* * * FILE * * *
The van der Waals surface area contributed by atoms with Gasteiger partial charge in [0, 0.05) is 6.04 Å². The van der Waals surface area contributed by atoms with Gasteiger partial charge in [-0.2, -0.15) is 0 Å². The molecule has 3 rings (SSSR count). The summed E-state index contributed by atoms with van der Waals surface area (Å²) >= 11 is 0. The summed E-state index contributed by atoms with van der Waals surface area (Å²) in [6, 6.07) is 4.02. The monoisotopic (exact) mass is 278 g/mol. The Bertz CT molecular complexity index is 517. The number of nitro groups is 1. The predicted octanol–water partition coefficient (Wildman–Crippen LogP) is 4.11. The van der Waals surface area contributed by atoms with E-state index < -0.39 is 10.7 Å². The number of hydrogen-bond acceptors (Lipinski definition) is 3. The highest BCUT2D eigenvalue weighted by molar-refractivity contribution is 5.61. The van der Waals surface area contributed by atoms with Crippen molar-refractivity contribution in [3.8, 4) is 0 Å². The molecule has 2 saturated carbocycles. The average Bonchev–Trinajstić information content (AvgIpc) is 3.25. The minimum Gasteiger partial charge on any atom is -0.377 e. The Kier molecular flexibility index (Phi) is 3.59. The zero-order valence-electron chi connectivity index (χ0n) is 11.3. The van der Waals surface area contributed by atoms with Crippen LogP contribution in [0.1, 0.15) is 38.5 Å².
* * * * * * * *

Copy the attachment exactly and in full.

The van der Waals surface area contributed by atoms with Gasteiger partial charge in [0, 0.05) is 6.04 Å². The van der Waals surface area contributed by atoms with Gasteiger partial charge in [-0.2, -0.15) is 0 Å². The molecule has 3 rings (SSSR count). The summed E-state index contributed by atoms with van der Waals surface area (Å²) >= 11 is 0. The summed E-state index contributed by atoms with van der Waals surface area (Å²) in [6, 6.07) is 4.02. The monoisotopic (exact) mass is 278 g/mol. The Bertz CT molecular complexity index is 517. The number of nitro groups is 1. The predicted octanol–water partition coefficient (Wildman–Crippen LogP) is 4.11. The van der Waals surface area contributed by atoms with E-state index < -0.39 is 10.7 Å². The number of hydrogen-bond acceptors (Lipinski definition) is 3. The highest BCUT2D eigenvalue weighted by molar-refractivity contribution is 5.61. The van der Waals surface area contributed by atoms with Crippen molar-refractivity contribution in [3.8, 4) is 0 Å². The molecule has 2 saturated carbocycles. The average Bonchev–Trinajstić information content (AvgIpc) is 3.25. The minimum Gasteiger partial charge on any atom is -0.377 e. The Kier molecular flexibility index (Phi) is 3.59. The zero-order valence-electron chi connectivity index (χ0n) is 11.3. The van der Waals surface area contributed by atoms with Crippen LogP contribution in [0.1, 0.15) is 38.5 Å².